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  1. GAMA released their year-end shipment and billings data on Wednesday, along with a “State of the Industry” news conference that was streamed live online. Their data shows that airplane shipments globally increased 2.5 percent in 2017 compared to 2016, and rotorcraft shipments rose 7.5 percent, from 861 units in 2016 to 926 in 2017. “Notable from these numbers is that the rotorcraft segment stabilized after several years of declining deliveries,” GAMA said in a news release.

  2. The nomination periods are now open for two prestigious aviation awards, the Katherine Wright Trophy and the FAI Awards, the National Aeronautic Association said this week. The Wright trophy, established in 1981 by the Gates Learjet Corp., is awarded annually "to an individual who has contributed to the success of others, or made a personal contribution to the advancement of the art, sport, and science of aviation and space flight over an extended period of time."

  3. Aerocor, an aircraft broker based in Los Angeles, has announced it is now offering a certified pre-owned option for the Eclipse 500 and 550 jets. Aircraft sold as “certified pre-owned” must have no damage history and will include fresh inspections along with first-year scheduled maintenance and operational support, the company says. Aerocor says each jet will be flight-tested, and will be delivered with all mandatory service bulletins, critical system updates, a 24-month inspection and all maintenance items due within the first 12 months or 300 flight hours of ownership completed.

  4. The FAA is reminding helicopter operators that they must use certified gear when conducting “human external cargo operations” — that is, transporting humans via a harness slung beneath the aircraft. This form of travel is fairly common for workers who inspect power transmission lines and towers that otherwise would be hard to reach. “Operators are strongly encouraged not to conduct HEC operations with attaching means not certificated to the part 27/29 HEC requirements,” the FAA said in a recent statement to Vertical Mag.

  5. Lockheed Martin has started construction of a new 255,000-square-foot office facility in Orlando, Florida, and plans to hire about 1,800 people over the next two years, the company has announced. About 500 of those new hires will be based in Orlando. Gulfstream Aerospace also announced it will build a new service center at Appleton International Airport, in Wisconsin, to support its jet fleet. The expansion will create about 200 new jobs.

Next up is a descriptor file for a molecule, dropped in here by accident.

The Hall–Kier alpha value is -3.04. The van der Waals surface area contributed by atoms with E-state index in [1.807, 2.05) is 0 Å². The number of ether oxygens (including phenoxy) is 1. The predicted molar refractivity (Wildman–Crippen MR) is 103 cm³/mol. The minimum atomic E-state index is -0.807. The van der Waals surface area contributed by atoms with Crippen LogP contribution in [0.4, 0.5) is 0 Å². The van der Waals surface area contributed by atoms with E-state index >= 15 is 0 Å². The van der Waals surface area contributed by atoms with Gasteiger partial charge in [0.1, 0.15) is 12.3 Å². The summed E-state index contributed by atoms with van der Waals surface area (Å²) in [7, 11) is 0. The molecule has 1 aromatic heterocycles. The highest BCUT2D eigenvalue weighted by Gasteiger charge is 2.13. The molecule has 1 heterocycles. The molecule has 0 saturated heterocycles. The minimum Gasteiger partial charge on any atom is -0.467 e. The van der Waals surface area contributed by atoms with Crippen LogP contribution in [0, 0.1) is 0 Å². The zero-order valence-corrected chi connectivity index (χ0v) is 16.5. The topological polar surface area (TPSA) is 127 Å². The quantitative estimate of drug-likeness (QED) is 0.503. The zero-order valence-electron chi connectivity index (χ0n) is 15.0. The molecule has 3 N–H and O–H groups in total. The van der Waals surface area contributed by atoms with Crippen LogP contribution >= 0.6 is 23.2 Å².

6. If you’ve been watching any of the winter Olympics events recently, you might have wondered, why are there no gold medals for Aeronautics? According to the Smithsonian Air & Space Museum, there used to be. In 1936, at the Berlin Olympics, no contests took place, but Switzerland was awarded a gold medal in Aeronautics in recognition of Hermann Schreiber’s glider flight over the Alps. Fourteen pilots from seven countries took part in demonstration flights at a nearby airfield.

  7. Textron Aviation has now confirmed that it has discontinued the TTx, the often renamed high-performance single it acquired 10 years ago.

  8. So far more than 2,000 people have signed up to be part of Boeing’s GoFly challenge, which offers $2 million in prizes to inspire the creation of a “safe and easy-to-use near-VTOL personal flying device.” Already Boeing has hosted six online “Master Lectures” covering diverse topics such as safety, how to find funding, rotary-wing flight controls and more, all hosted by experts in their field. The lectures all are posted online. The competition is open to individuals over age 18 and to teams.

  9. A Wall Street Journal editorial last week said it would be a good idea to privatize the air traffic control system, and singled out the opposition by NBAA and AOPA for critique. “What’s really going on,” the WSJ editorial board says, is that the business jet industry pays just 0.6 percent of aviation user taxes, though it accounts for 11 to 13 percent of controlled traffic. “The industry would like to keep it that way,” the board says. NBAA and AOPA were quick to respond in their own defense.

  10. Boeing’s latest version of the 737, the Max 9, is now FAA certified and will soon start deliveries, the company announced last week. The airplane adds three additional seat rows compared to the Max 8, for a total capacity of 220 passengers. CFM International LEAP-1B engines and Advanced Technology winglets enhance efficiency and reduce noise. Boeing says the 737 Max is the fastest-selling airplane in its history, with more than 4,300 orders from 93 customers worldwide.

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